The sample paper Census 2020 questionnaire asks about the number of people living in the household, if the home is owned or rented, a phone number, as well as the name, sex, age, birthdate, race, and ethnicity of all people in the household. It also asks what each person in the household’s relationship is to the person answering the questionnaire and whether each person in the home usually lives there or somewhere else.
Slideshow: Sample Census 2020 paper questionnaire by U.S. Census Bureau
Why the 2020 Census is so important
Right now, census workers are canvassing neighborhoods, knocking on doors and verifying addresses of houses, apartments, shelters and other residences in preparation for the census which will take place April 1, 2020.
But what do most people know about the census?
Video by Angelica Miranda/AZEdNews and edited by Brooke Razo/AZEdNews: What people do and don’t know about the Census
Census results are used to determine each state’s portion of the more than $675 billion in federal funds distributed each year as well as the number of seats for each state in the U.S. House of Representatives and are used to draw congressional and state legislative districts.
Population numbers from the census are used to allocate dollars to states, counties, communities and schools that fund critical programs and services for public safety, education, housing, transportation, veterans’ services and social services.
How responses make a difference
The questionnaire asks for each person’s name, age and birthdate to make sure that each person is only counted once, and to help agencies allocate government funding for programs and services that support specific age groups, according to the 2020Census.gov website.
The responses to the question to the home ownership or rental question helps the U.S. Census Bureau produce statistics, rates of home ownership serve as a national economic indicator and, the data helps in administering housing programs and communities planning processes for future housing.
Asking for the relationships between the people in the household helps the Census Bureau identify trends and helps determine funding for federal nutrition, education, housing and other social service benefits in communities, according to a recent article on the Population Research Bureau’s website.
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AZEdNews on Census
Data on the number of people who identify as male or female is used to create statistics used in planning and funding government programs as well as to enforce laws, regulations and policies against discrimination, according a brief about the Census questions on the 2020Census.gov website.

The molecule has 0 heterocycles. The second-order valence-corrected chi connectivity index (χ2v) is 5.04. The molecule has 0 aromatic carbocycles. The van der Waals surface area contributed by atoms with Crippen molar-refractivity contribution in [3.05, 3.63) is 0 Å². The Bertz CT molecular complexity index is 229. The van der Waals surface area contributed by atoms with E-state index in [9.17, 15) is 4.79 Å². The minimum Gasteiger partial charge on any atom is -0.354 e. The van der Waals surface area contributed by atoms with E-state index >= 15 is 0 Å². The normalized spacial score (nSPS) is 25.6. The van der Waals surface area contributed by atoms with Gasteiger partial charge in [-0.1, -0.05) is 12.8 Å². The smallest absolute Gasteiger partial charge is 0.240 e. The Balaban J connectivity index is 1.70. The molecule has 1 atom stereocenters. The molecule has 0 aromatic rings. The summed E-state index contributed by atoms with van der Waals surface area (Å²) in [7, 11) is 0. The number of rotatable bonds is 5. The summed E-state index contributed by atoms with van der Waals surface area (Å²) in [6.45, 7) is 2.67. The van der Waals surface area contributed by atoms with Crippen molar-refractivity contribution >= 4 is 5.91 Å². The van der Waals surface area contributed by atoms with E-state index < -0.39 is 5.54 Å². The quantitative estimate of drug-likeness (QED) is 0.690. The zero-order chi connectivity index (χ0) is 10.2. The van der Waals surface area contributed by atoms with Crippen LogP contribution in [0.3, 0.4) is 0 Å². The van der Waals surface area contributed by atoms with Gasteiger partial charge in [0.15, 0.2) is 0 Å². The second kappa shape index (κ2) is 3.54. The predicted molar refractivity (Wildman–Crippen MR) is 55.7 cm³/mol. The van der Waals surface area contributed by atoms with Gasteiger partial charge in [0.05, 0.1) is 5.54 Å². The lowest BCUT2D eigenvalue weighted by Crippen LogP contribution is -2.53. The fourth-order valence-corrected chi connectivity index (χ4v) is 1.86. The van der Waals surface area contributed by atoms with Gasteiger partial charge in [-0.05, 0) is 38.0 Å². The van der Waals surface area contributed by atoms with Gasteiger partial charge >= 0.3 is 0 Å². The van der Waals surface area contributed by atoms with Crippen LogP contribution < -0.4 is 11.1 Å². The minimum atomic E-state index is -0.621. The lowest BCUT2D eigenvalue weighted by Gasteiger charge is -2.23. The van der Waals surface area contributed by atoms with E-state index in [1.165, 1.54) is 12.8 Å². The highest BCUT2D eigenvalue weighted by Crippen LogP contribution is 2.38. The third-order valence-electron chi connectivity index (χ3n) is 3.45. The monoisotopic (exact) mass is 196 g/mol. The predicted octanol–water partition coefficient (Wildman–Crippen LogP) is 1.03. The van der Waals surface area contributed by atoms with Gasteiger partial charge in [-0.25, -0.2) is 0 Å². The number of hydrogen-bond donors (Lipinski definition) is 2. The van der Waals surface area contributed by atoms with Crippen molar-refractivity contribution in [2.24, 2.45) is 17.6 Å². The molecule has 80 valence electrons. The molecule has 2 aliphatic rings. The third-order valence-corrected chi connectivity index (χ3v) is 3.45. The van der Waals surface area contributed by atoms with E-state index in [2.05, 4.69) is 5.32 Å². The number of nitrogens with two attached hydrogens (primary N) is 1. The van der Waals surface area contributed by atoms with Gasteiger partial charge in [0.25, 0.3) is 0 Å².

Race/ethnicity results are used to determine eligibility for specific government programs such as the Indian Health Service and help agencies monitor compliance with anti-discrimination provisions under the Voting Rights Act and Civil Rights Act.
The U.S. Census Bureau’s 2020 Census.gov website reminds people that they will never ask you for Social Security numbers, money or donations, anything on behalf of a political party or bank or credit card account numbers. If someone claiming to be from the Census Bureau asks one of these things, you may be the target of a scam.
Federal law requires that the U.S. Census Bureau keeps your personal information confidential and your responses are only used for statistical purposes.
Kids are heading #backtoschool, creating new pathways to the future. Shape that future by helping us get an accurate count on the #2020Census. That means making sure you count everyone in your home, including all children. Learn more: https://t.co/K3jzM3Ov0B pic.twitter.com/4ciAM4mjCs— U.S. Census Bureau (@uscensusbureau) August 19, 2019
No citizenship question on 2020 Census
Earlier this year, there was concern that including a citizenship question on the 2020 Census would lead to an undercount. The 2020 Census form and the sample questionnaire do not include a citizenship question.
The Trump Administration had sought to include a citizenship question in the 2020 Census, but the U.S. Supreme Court blocked that effort by voting 5-4 on June 27, 2019, to uphold a federal judge’s earlier ruling preventing the citizenship question from being included.
President Donald Trump dropped his efforts to add the citizenship question on July 11, 2019, after issuing an executive order to have federal agencies turn over records to determine the citizenship status of all people living in the United States.
New roads. New sidewalks. New ways to get from here to there. The #2020Census will inform funding decisions that shape every community. Read more about how the census paves the way to the future at https://t.co/K3jzM3Ov0B. pic.twitter.com/glzQDG16Tq— U.S. Census Bureau (@uscensusbureau) August 16, 2019